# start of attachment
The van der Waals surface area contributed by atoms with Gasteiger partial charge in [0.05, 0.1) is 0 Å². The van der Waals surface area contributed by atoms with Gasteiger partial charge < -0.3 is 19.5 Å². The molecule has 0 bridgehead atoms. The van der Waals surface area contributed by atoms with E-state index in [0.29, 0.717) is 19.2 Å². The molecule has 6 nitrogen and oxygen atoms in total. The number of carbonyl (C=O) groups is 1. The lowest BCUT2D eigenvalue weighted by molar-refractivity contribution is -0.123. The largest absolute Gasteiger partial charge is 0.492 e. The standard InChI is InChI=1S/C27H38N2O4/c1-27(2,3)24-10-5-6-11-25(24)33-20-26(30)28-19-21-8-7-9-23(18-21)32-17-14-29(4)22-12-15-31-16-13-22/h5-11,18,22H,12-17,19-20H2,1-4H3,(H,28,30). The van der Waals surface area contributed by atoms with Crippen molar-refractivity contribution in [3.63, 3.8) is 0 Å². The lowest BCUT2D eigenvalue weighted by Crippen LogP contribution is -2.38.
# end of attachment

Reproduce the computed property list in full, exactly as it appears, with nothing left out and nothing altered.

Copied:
The van der Waals surface area contributed by atoms with Gasteiger partial charge in [0.05, 0.1) is 0 Å². The van der Waals surface area contributed by atoms with Gasteiger partial charge < -0.3 is 19.5 Å². The molecule has 0 bridgehead atoms. The van der Waals surface area contributed by atoms with E-state index in [0.29, 0.717) is 19.2 Å². The molecule has 6 nitrogen and oxygen atoms in total. The number of carbonyl (C=O) groups is 1. The lowest BCUT2D eigenvalue weighted by molar-refractivity contribution is -0.123. The largest absolute Gasteiger partial charge is 0.492 e. The standard InChI is InChI=1S/C27H38N2O4/c1-27(2,3)24-10-5-6-11-25(24)33-20-26(30)28-19-21-8-7-9-23(18-21)32-17-14-29(4)22-12-15-31-16-13-22/h5-11,18,22H,12-17,19-20H2,1-4H3,(H,28,30). The van der Waals surface area contributed by atoms with Crippen molar-refractivity contribution in [3.63, 3.8) is 0 Å². The lowest BCUT2D eigenvalue weighted by Crippen LogP contribution is -2.38.